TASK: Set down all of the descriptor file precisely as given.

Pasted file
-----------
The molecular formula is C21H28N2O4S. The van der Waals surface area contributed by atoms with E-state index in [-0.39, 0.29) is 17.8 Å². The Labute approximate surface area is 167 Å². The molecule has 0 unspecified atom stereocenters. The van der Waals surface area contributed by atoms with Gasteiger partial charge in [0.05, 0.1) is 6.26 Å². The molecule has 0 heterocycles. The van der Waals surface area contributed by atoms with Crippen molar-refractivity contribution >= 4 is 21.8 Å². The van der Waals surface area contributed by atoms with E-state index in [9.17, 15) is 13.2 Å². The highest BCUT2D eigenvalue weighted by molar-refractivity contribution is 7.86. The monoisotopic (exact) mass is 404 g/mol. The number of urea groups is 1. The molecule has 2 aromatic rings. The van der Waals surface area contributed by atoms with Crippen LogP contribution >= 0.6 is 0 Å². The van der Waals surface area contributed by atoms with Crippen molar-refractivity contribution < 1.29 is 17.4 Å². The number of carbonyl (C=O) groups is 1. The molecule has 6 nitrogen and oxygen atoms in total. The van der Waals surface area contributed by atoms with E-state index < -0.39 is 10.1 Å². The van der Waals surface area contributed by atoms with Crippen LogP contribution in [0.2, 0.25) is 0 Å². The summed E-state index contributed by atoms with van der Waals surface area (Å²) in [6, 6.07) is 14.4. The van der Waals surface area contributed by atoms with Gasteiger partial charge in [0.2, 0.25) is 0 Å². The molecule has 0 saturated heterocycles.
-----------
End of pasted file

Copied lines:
The molecular formula is C21H28N2O4S. The van der Waals surface area contributed by atoms with E-state index in [-0.39, 0.29) is 17.8 Å². The Labute approximate surface area is 167 Å². The molecule has 0 unspecified atom stereocenters. The van der Waals surface area contributed by atoms with Gasteiger partial charge in [0.05, 0.1) is 6.26 Å². The molecule has 0 heterocycles. The van der Waals surface area contributed by atoms with Crippen molar-refractivity contribution >= 4 is 21.8 Å². The van der Waals surface area contributed by atoms with E-state index in [9.17, 15) is 13.2 Å². The highest BCUT2D eigenvalue weighted by molar-refractivity contribution is 7.86. The monoisotopic (exact) mass is 404 g/mol. The number of urea groups is 1. The molecule has 2 aromatic rings. The van der Waals surface area contributed by atoms with Crippen LogP contribution >= 0.6 is 0 Å². The van der Waals surface area contributed by atoms with Crippen molar-refractivity contribution < 1.29 is 17.4 Å². The number of carbonyl (C=O) groups is 1. The molecule has 6 nitrogen and oxygen atoms in total. The van der Waals surface area contributed by atoms with E-state index < -0.39 is 10.1 Å². The van der Waals surface area contributed by atoms with Crippen LogP contribution in [0.2, 0.25) is 0 Å². The summed E-state index contributed by atoms with van der Waals surface area (Å²) in [6, 6.07) is 14.4. The van der Waals surface area contributed by atoms with Gasteiger partial charge in [0.2, 0.25) is 0 Å². The molecule has 0 saturated heterocycles.